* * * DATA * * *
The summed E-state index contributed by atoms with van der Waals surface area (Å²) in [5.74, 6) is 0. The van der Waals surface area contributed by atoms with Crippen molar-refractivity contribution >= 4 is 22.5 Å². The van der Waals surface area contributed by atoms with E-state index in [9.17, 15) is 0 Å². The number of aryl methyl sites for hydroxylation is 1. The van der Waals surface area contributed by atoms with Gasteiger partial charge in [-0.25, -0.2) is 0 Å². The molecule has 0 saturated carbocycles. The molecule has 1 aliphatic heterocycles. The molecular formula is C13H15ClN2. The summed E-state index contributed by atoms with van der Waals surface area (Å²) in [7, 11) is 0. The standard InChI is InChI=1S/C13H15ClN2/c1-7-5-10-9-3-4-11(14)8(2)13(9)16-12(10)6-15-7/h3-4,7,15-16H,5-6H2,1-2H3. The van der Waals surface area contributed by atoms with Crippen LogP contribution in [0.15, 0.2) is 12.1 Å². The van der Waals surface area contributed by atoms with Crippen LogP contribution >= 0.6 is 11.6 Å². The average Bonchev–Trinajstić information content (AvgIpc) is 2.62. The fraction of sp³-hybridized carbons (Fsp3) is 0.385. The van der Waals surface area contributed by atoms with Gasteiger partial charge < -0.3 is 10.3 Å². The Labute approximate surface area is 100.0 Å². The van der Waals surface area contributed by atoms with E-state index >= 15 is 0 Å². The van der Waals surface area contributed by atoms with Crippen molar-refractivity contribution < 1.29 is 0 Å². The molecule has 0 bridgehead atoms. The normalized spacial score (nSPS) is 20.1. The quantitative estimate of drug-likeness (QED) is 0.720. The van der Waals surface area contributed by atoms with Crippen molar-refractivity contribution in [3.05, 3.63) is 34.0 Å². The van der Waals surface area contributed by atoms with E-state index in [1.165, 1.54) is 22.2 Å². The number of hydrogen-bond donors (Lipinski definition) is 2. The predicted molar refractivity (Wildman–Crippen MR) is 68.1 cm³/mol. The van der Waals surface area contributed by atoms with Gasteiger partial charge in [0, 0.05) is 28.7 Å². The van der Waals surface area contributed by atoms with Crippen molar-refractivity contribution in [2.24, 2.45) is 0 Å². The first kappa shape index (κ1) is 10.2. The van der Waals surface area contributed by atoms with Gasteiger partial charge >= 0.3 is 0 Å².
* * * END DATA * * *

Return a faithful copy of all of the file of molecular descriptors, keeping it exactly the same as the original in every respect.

The summed E-state index contributed by atoms with van der Waals surface area (Å²) in [5.74, 6) is 0. The van der Waals surface area contributed by atoms with Crippen molar-refractivity contribution >= 4 is 22.5 Å². The van der Waals surface area contributed by atoms with E-state index in [9.17, 15) is 0 Å². The number of aryl methyl sites for hydroxylation is 1. The van der Waals surface area contributed by atoms with Gasteiger partial charge in [-0.25, -0.2) is 0 Å². The molecule has 0 saturated carbocycles. The molecule has 1 aliphatic heterocycles. The molecular formula is C13H15ClN2. The summed E-state index contributed by atoms with van der Waals surface area (Å²) in [7, 11) is 0. The standard InChI is InChI=1S/C13H15ClN2/c1-7-5-10-9-3-4-11(14)8(2)13(9)16-12(10)6-15-7/h3-4,7,15-16H,5-6H2,1-2H3. The van der Waals surface area contributed by atoms with Crippen LogP contribution in [0.15, 0.2) is 12.1 Å². The van der Waals surface area contributed by atoms with Crippen LogP contribution >= 0.6 is 11.6 Å². The average Bonchev–Trinajstić information content (AvgIpc) is 2.62. The fraction of sp³-hybridized carbons (Fsp3) is 0.385. The van der Waals surface area contributed by atoms with Gasteiger partial charge < -0.3 is 10.3 Å². The Labute approximate surface area is 100.0 Å². The van der Waals surface area contributed by atoms with E-state index >= 15 is 0 Å². The van der Waals surface area contributed by atoms with Crippen molar-refractivity contribution < 1.29 is 0 Å². The molecule has 0 bridgehead atoms. The normalized spacial score (nSPS) is 20.1. The quantitative estimate of drug-likeness (QED) is 0.720. The van der Waals surface area contributed by atoms with Crippen molar-refractivity contribution in [3.05, 3.63) is 34.0 Å². The van der Waals surface area contributed by atoms with E-state index in [1.165, 1.54) is 22.2 Å². The number of hydrogen-bond donors (Lipinski definition) is 2. The predicted molar refractivity (Wildman–Crippen MR) is 68.1 cm³/mol. The van der Waals surface area contributed by atoms with Gasteiger partial charge in [0, 0.05) is 28.7 Å². The van der Waals surface area contributed by atoms with Crippen molar-refractivity contribution in [2.24, 2.45) is 0 Å². The first kappa shape index (κ1) is 10.2. The van der Waals surface area contributed by atoms with Gasteiger partial charge >= 0.3 is 0 Å².